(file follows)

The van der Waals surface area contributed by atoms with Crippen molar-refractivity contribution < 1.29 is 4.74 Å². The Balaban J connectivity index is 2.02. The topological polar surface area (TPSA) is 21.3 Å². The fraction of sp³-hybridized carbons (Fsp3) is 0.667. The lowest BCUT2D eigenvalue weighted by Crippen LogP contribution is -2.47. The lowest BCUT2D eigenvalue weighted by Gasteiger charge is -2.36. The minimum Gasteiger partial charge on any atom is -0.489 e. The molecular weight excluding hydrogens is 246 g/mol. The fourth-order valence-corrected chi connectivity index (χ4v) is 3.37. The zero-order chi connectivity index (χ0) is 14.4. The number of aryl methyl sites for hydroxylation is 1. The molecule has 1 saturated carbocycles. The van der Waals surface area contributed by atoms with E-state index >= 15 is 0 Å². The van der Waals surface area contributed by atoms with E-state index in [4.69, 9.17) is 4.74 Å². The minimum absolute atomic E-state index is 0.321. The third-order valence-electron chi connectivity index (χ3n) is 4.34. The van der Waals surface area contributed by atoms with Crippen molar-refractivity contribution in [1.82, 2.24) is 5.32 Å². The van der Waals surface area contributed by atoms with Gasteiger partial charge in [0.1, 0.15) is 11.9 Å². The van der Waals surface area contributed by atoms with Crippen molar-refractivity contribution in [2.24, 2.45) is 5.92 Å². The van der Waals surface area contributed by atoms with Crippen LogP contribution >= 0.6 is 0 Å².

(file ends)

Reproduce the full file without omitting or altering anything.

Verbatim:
The van der Waals surface area contributed by atoms with Crippen molar-refractivity contribution < 1.29 is 4.74 Å². The Balaban J connectivity index is 2.02. The topological polar surface area (TPSA) is 21.3 Å². The fraction of sp³-hybridized carbons (Fsp3) is 0.667. The lowest BCUT2D eigenvalue weighted by Crippen LogP contribution is -2.47. The lowest BCUT2D eigenvalue weighted by Gasteiger charge is -2.36. The minimum Gasteiger partial charge on any atom is -0.489 e. The molecular weight excluding hydrogens is 246 g/mol. The fourth-order valence-corrected chi connectivity index (χ4v) is 3.37. The zero-order chi connectivity index (χ0) is 14.4. The number of aryl methyl sites for hydroxylation is 1. The molecule has 1 saturated carbocycles. The van der Waals surface area contributed by atoms with E-state index >= 15 is 0 Å². The van der Waals surface area contributed by atoms with E-state index in [4.69, 9.17) is 4.74 Å². The minimum absolute atomic E-state index is 0.321. The third-order valence-electron chi connectivity index (χ3n) is 4.34. The van der Waals surface area contributed by atoms with Crippen molar-refractivity contribution in [1.82, 2.24) is 5.32 Å². The van der Waals surface area contributed by atoms with Gasteiger partial charge in [0.1, 0.15) is 11.9 Å². The van der Waals surface area contributed by atoms with Crippen molar-refractivity contribution in [2.24, 2.45) is 5.92 Å². The van der Waals surface area contributed by atoms with Crippen LogP contribution >= 0.6 is 0 Å².